Intruders in the Dust

24 Feb

Though hidden in plain sight, many of the shameful episodes in the history of the country that its citizens believe to be “the best and greatest nation” in the history of the world go unheeded. Even me, myself and I, a student of history and reader of William Appleman Williams and mentored by Howard Zinn was only dimly aware of the United States’s egregious activities in the newly “liberated” Philipines following the Spanish American Cuban war. A quick examination of the bibliography of Gregg Jones’s Honor in the Dust Theodore Roosevelt, War in the Philippines, and the Rise and Fall of America’s Imperial Dream(New American Library) makes it clear there is a substantial record of America’s imperialist adventure in the former Spanish Colony. And as far as I know none of this bad news makes it into the history texts offered in public schools.

Even so, the publication of Honor in the Dust might have gone unnoticed by me, had I not had the benefit of seeing John Sayles’s eye opening film Amigo which presents a snapshot of US armed forces in the Phillipines circa 1900 (think Vietnam, 60 years later.

Additionally, I had a lengthy conversation with John Sayles about his riveting novel A Moment in The Sun (MCSweeney’s).Set in post Reconstruction America, one of the 4 narrative threads in Sayles’s novel deals with the US occupation of the Philipines and the Filipino resistance.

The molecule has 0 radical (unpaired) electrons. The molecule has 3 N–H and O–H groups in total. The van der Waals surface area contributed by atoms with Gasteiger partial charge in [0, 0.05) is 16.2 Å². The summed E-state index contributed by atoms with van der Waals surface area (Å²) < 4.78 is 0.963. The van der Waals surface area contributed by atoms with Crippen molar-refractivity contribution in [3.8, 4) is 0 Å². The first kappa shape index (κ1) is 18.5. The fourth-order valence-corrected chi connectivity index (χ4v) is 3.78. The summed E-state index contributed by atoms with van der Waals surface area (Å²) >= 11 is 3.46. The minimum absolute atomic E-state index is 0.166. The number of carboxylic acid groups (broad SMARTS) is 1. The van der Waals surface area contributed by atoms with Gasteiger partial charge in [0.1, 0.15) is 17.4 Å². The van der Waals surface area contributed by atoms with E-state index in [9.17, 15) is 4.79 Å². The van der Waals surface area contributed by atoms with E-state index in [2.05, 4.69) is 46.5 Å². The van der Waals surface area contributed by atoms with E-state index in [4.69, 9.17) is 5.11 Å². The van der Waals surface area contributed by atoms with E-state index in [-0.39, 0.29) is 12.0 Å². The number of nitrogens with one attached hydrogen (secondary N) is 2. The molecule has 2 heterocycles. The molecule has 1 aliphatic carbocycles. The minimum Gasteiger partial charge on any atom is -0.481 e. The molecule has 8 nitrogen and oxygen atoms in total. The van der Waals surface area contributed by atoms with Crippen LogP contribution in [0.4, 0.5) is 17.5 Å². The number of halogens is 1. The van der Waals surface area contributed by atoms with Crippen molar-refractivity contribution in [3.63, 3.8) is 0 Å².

The publisher’s inept description, “Honor in the Dust brilliantly captures an era brimming with American optimism and confidence as the nation expanded its influence abroad.” is convenient if not vague way of expressing the racism and exceptionalism rife in the ruling classes that sponsored acts of belligerence routinely visited upon our Caribbean Basin neighbors (Hence the proverb found in the Spanish speaking Americas, “So close to the United States, so far from God”) On the other, I’d bet the copy writer for this bit of piffle did not in fact read the book. A Boston Globe review does better:

Gregg Jones opens “Honor in the Dust’’ with a prologue describing the harsh treatment of Philippine rebel Joveniano Ealdama at the hands of American interrogators. He was subjected to what is now called waterboarding but was in November of 1900 known as the “water cure’’ or the “water torture,’’ and Jones leaves no doubt that it was widely considered to be torture…

…Jones, a journalist, has produced a deeply researched, well-written addition to the crowded shelves of histories about the Spanish-American War and the William McKinley-Theodore Roosevelt era in international affairs

Currently reading Schmidt Steps Back by Louis Begley (Knopf)

7 Responses to “Intruders in the Dust”

  1. spinoza1111 March 10, 2012 at 8:53 am #

    It was Simon Bolivar who said “poor Mexico! So close to the United States, so far from God.”

    One thing to remember. Roosevelt and Taft (the fattest man ever to govern the Phillipines) actually thought that the United States was a progressive, enlightened power which would administer the Phillipines until it was “ready” for self-government. In that they were (whether consciously or not) following John Stuart Mill who on the one hand stated a principle of liberty for which we’re still fighting, especially on behalf of women and the non-white but also on behalf of ourselves as workers: liberty must be absolute extending ONLY to not interfering with the equally important liberty of the Other.